Students who take Wildmind’s online courses have the opportunity to talk about their practice and get personal feedback from the teacher. The following is a recent exchange from one of our meditation courses.
A student asks: I feel strongly committed to establishing a regular meditation practice. My goal is to sit for an hour every day — which I can do IF I get to my cushion. But I have such a busy life — including a demanding job and a family, too. So I end up meditating only once or twice a week. I am so frustrated with myself that I can’t do it more often!
Sunada replies: I do understand about busyness, and how challenging it is to keep up a practice in the face of all that we have going on in our lives. This is, of course, the #1 issue I hear from everybody. You’re not alone.
One suggestion I have is to change the way you frame the picture. When you’re starting out with meditation, as with anything else, it occupies the same place as other items on your to-do list: aside from your job, there’s exercise, eating well, household chores, laundry, etc. It does require a conscientious effort to set aside time for something new like meditation. I’m not denying or knocking how challenging that can be.
But it sounds to me like the situation you’ve put yourself in is something of a no-win situation. You’ve got too much on your plate and so you’re going to perpetually disappoint yourself in not living up to what you’d ideally like to accomplish. Frustration and disappointment with oneself are not healthy emotions to carry around when taking up meditation (or any time, for that matter!)
First of all, I’d say it’s better to sit every day, even for just 5 or 10 minutes, than to do a marathon session once a week. Meditation is about training ourselves to take on new habits, so practicing in small amounts daily is going to be more effective than long sits done less often. But I also hear you say that there are days you can’t find time to sit at all.
So then how about resetting your expectations? On the days that you’re unable to do a formal sit, how about taking small “mind breaks” in the middle of your work day, and intersperse 5 or 10 minutes of mindfulness (nothing formal, just bringing your attention to your present activity, whatever you happen to be doing.) Or you can do a walking meditation outdoors around your place of work, if that’s a reasonably pleasant atmosphere. When you eat your meals, do the dishes, or sit at your computer at work, you can stop for a bit, bring your attention to the present, and be purposefully mindful for a few minutes.
My point behind these suggestions is that mindfulness isn’t something that you do that’s separate from the rest of your life. Because sitting meditation seems to take you away from your daily activities, one can fall into thinking that it’s something you do outside of the context of life – as if mindfulness is something you practice separately from everything else, and competes for time with them. That’s a fallacy! A formal meditation practice is really more like a rehearsal for being mindful in the rest of one’s life, and the “real thing” happens off the cushion!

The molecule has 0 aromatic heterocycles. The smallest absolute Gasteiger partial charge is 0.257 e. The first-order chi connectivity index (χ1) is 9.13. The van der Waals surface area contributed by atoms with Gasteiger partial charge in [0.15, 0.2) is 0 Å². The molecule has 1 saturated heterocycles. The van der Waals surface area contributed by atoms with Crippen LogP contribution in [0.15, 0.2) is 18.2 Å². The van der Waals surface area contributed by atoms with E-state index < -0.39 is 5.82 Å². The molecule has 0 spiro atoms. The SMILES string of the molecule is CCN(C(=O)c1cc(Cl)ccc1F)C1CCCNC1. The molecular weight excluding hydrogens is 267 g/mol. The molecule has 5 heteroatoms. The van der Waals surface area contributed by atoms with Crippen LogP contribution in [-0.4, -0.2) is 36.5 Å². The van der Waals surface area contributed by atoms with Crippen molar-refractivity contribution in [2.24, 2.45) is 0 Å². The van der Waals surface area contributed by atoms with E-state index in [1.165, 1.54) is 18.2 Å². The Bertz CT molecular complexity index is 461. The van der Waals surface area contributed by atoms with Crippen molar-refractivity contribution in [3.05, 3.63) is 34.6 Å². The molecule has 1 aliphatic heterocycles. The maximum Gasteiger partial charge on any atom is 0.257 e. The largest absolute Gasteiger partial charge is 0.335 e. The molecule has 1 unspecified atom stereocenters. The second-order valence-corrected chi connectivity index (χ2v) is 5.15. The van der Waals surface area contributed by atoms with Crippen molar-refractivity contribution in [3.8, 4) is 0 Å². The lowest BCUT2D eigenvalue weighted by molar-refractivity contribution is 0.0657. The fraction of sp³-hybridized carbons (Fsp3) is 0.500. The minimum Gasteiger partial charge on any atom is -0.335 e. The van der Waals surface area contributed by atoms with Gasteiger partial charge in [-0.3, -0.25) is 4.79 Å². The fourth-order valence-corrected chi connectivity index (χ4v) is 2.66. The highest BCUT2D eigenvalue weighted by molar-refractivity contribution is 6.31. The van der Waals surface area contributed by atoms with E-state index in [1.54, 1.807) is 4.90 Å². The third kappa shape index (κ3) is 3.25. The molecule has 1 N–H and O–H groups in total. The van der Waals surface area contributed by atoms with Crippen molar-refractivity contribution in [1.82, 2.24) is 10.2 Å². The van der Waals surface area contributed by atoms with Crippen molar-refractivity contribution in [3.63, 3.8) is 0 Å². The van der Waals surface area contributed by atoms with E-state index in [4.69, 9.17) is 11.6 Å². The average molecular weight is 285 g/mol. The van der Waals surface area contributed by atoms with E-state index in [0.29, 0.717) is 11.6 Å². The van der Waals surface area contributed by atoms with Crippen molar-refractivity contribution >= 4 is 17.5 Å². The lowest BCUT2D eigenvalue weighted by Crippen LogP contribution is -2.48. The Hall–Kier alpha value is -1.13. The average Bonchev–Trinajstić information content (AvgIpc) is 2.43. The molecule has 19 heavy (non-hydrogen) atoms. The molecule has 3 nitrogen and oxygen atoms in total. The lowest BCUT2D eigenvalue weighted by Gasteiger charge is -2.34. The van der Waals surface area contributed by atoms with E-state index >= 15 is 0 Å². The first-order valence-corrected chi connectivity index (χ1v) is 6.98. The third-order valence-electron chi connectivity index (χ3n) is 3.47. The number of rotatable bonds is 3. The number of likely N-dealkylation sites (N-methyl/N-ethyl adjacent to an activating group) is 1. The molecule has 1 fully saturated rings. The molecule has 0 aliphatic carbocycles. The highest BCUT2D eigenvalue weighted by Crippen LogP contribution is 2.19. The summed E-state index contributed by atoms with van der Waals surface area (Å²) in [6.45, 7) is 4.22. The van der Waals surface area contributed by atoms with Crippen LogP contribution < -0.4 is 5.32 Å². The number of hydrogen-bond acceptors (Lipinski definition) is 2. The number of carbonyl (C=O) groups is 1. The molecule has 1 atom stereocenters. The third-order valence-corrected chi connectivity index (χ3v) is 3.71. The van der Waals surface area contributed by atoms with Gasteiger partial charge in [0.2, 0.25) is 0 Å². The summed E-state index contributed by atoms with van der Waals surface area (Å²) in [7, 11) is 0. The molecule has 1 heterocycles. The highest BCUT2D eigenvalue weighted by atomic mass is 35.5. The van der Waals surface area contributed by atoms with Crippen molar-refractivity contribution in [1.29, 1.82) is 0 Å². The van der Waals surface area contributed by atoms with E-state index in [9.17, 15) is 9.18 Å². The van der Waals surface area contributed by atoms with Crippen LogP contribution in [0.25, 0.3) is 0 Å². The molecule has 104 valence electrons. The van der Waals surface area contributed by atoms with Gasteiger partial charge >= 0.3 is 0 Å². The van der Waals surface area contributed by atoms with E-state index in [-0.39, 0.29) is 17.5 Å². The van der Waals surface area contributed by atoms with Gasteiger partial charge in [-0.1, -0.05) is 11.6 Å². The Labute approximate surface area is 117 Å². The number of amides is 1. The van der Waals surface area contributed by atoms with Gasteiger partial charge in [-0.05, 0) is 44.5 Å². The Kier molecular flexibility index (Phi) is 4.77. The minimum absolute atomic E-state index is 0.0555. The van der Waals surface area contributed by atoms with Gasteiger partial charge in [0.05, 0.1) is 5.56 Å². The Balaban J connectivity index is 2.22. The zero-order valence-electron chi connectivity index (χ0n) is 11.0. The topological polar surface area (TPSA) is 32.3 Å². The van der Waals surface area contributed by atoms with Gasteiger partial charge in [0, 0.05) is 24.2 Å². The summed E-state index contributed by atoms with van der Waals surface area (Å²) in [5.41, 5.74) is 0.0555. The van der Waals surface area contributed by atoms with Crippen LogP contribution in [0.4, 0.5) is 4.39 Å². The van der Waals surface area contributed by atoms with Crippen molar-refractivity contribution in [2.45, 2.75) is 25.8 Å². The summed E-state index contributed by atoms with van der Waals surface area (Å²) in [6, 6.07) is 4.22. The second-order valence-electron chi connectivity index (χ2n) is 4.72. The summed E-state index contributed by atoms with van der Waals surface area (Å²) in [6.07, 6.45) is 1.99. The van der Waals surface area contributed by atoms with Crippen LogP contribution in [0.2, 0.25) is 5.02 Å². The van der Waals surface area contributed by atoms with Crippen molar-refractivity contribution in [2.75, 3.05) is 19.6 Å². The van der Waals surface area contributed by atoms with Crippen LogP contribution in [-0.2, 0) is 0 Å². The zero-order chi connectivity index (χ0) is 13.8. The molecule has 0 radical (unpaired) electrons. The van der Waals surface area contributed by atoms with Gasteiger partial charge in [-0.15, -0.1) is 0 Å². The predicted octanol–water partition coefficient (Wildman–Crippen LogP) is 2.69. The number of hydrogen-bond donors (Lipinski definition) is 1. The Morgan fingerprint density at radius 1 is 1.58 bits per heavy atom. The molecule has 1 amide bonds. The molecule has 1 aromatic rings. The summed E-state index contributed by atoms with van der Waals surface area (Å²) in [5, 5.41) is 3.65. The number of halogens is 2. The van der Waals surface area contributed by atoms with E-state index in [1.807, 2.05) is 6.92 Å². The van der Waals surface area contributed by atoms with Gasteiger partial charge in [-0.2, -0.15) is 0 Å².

But also, it’s not helpful to establish a meditation practice in the context of striving, effortful-ness, self-blame, and unmet expectations. These are all antithetical to the principles behind meditation – acceptance, patience, being easy with things as they are, etc.
I don’t mean to imply that meditation is about being passive and accepting of situations that you aren’t satisfied with. I realize you’d really LIKE to be at a point where you meditate for an hour daily. That’s really admirable! But can you hold that aspiration more lightly – more like looking ahead at a beautiful mountain peak as the goal of a hike. It’s certainly something to look forward to, but at the same time, the hike is also important. If you’re constantly beating yourself up for not being at the goal yet, well, you’ve just missed the whole point of going on the hike. Meditation isn’t about grasping for goals. It’s about being fully present on the journey.
If you apply your strong commitment toward being purposefully mindful in small bits throughout your day, and take on more of a gentle, accepting attitude toward your practice, I’m guessing your mental landscape will start to change on its own. You’ll start to see things differently. For example, you might start to feel like some of the things you spend so much time on are no longer so important. Or you find ways to do things differently. Slowly, the larger patterns of your life will start to change. Priorities shift, and new possibilities open up. But it will happen slowly and gently, in an atmosphere of kindness and acceptance.
Sunada teaches the online meditation courses at Wildmind, and also runs her own business, Mindful Purpose Life Coaching, that helps people navigate the choppy waters of their own spiritual journeys.
Editor’s note: The student with whom this exchange took place has granted permission to publish this journal entry, and will remain anonymous. Wildmind treats all student journals as strictly private, and never allows outside parties to read them without explicit permission from the student.